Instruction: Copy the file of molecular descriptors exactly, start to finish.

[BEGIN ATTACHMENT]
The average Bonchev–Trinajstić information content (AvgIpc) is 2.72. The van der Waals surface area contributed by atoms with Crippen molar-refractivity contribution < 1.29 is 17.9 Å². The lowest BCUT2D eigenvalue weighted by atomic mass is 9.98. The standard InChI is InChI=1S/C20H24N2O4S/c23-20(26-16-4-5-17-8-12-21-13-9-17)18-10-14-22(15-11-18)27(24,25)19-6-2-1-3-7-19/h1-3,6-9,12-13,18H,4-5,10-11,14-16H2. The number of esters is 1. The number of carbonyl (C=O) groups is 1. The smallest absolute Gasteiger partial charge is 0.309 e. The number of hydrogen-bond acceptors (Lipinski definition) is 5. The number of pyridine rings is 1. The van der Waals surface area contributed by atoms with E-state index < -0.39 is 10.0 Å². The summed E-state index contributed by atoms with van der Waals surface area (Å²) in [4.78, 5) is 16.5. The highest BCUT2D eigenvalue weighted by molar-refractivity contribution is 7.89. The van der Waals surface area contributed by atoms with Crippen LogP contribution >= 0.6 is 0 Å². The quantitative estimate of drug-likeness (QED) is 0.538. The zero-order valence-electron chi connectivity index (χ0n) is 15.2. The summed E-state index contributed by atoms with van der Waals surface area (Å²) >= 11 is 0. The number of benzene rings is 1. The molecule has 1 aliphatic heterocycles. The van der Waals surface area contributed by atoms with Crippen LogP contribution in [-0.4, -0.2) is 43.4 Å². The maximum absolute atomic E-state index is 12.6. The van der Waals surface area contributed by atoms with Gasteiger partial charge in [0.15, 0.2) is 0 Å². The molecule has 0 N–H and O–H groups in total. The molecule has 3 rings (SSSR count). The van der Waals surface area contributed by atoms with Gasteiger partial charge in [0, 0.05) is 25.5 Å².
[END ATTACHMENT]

The average Bonchev–Trinajstić information content (AvgIpc) is 2.72. The van der Waals surface area contributed by atoms with Crippen molar-refractivity contribution < 1.29 is 17.9 Å². The lowest BCUT2D eigenvalue weighted by atomic mass is 9.98. The standard InChI is InChI=1S/C20H24N2O4S/c23-20(26-16-4-5-17-8-12-21-13-9-17)18-10-14-22(15-11-18)27(24,25)19-6-2-1-3-7-19/h1-3,6-9,12-13,18H,4-5,10-11,14-16H2. The number of esters is 1. The number of carbonyl (C=O) groups is 1. The smallest absolute Gasteiger partial charge is 0.309 e. The number of hydrogen-bond acceptors (Lipinski definition) is 5. The number of pyridine rings is 1. The van der Waals surface area contributed by atoms with E-state index < -0.39 is 10.0 Å². The summed E-state index contributed by atoms with van der Waals surface area (Å²) in [4.78, 5) is 16.5. The highest BCUT2D eigenvalue weighted by molar-refractivity contribution is 7.89. The van der Waals surface area contributed by atoms with Crippen LogP contribution >= 0.6 is 0 Å². The quantitative estimate of drug-likeness (QED) is 0.538. The zero-order valence-electron chi connectivity index (χ0n) is 15.2. The summed E-state index contributed by atoms with van der Waals surface area (Å²) >= 11 is 0. The number of benzene rings is 1. The molecule has 1 aliphatic heterocycles. The van der Waals surface area contributed by atoms with Crippen LogP contribution in [-0.4, -0.2) is 43.4 Å². The maximum absolute atomic E-state index is 12.6. The van der Waals surface area contributed by atoms with Gasteiger partial charge in [0.15, 0.2) is 0 Å². The molecule has 0 N–H and O–H groups in total. The molecule has 3 rings (SSSR count). The van der Waals surface area contributed by atoms with Gasteiger partial charge in [0, 0.05) is 25.5 Å².